Final Score & Thoughts
Crunch: 5 / 5
Flavor: 5 / 5
Texture: 5 / 5

Blood of the Moon is a paragon of what Paizo’s Player Companion could, and should, be. It is a book that is useful to virtually anyone; whether you play in Golarion, on the far-off world of Eox, in Greyhawk, or in a world comprised completely of your imagination. If this book isn’t on your gaming shelf, it should be. End of discussion.

— Alexander Augunas


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This Ain't No Nautical Nonsense!

*****

Whoa, Nelly! I think this is the absolute LARGEST dungeon I've ever seen from Raging Swan. I agreed to review this, like, months ago after I had playtested it in my home game. Yeah, word to the wise: don't make that promise for a behemoth of an adventure. Just write the review. :)

Crunch:
Although this is an adventure, this product has some very excellent rules behind it. It introduces two new monsters, the dangerous sharkjaw skeleton and the deadly Devourer of Souls. Both of these monsters work well in the adventure and are downright creative. I especially love the illustration of the sharkjaw skeleton that is hiding in the product.

Where this product really shines, however, is magic items. The Sunken Pyramid comes equipped with a surprising number of custom magic items, a whopping three items! These range from the creative and plot relevant sharktooth amulet to the very fun, very memorable Obsidian Trident. I especially love the fact that this product goes the extra mile and includes an intelligent item from among its trove (no spoilers on where you'll find it, though!"

Looking over the stat blocks, the author did an excellent job incorporating a wide variety of Pathfinder rules from an even wider list of sources. You'll find sahugin variants from the Skulls and Shackles adventure path and a treasure trove of memorable characters with well-known archetypes. As an experienced player and designer, it was pretty easy to note where the various rules came from, but if The Sunken Pyramid has one flaw, its that it doesn't cite its sources very well in terms of character options. The product sort of assumes that you know where to find the Free Hand Fighter archetype or the Magus base class. I would have liked to see that made a bit clearer for newer GMs within the stat blocks themselves. All around, this product left me very impressed, however. 5 /5 Stars

Flavor:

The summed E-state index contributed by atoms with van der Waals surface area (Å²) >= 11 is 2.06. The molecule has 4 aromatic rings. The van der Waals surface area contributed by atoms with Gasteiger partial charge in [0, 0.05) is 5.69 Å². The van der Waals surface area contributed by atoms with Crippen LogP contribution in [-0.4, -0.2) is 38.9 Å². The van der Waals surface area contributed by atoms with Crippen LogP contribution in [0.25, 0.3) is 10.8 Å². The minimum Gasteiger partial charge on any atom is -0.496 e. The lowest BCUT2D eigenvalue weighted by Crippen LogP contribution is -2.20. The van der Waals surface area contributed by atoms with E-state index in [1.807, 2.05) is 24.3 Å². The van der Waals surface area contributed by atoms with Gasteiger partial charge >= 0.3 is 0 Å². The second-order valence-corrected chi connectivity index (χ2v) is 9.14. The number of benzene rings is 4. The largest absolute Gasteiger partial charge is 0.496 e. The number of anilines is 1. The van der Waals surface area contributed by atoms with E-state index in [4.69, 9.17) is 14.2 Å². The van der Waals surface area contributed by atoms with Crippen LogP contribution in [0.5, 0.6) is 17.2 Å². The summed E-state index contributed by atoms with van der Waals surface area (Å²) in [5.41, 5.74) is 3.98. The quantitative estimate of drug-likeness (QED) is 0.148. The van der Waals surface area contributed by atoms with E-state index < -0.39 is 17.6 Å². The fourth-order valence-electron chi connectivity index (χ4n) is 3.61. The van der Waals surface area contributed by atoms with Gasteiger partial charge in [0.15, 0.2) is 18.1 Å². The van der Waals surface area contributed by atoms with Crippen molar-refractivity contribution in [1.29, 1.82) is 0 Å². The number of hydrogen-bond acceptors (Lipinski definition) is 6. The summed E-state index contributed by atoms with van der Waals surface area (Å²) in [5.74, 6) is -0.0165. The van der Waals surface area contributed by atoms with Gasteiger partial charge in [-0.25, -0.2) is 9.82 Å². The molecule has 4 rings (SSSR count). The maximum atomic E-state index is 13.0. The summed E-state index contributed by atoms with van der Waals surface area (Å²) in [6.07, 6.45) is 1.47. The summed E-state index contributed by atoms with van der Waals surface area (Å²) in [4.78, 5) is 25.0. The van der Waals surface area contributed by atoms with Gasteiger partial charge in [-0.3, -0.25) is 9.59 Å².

I can't give away too much on the Flavor department, but The Sunken Pyramid is absolutely amazing for it. The product works very hard to establish its theme and tone, and it pays off well in the end. Every setting in the adventure is meticulously crafted, from Grift, the one-armed former paladin to the charming named "Cyclops" lighthouse. But above all else, what really impressed me with this Adventure is the depths the author dove to give both the GM and the players an idea of what sahugin culture is like. Many of the encounters within The Sunken Pyramid are optional encounters with sahugin young and their caretakers. And even though those child/adolescent sahugin don't hesitate to try and kill you, there's an opponent who tries to parley with you in order to spare the younglings. That, my friends, is excellent storytelling and planning. 5 / 5 Stars

Texture:
The Layout in this Adventure is better than any other Raging Swan product that I've seen so far. A nice touch is that new encounters start on new pages, unlike previous adventures where one room's description might bleed into another room's description. This makes traversing the adventure quick and easy, although sometimes important stat blocks are spaced far apart from one another, meaning that you need to do some awkward page flipping. A nice touch is that commonly-used stat blocks are reprinted several times as they're needed to try and avoid page flipping too frequently. Spelling and grammatical errors are at a minimum in this one, which is extra impressive given all of the strange words and titles you'll find in here. Overall, Raging Swan has a nice layout and The Sunken Pyramid doesn't disappoint!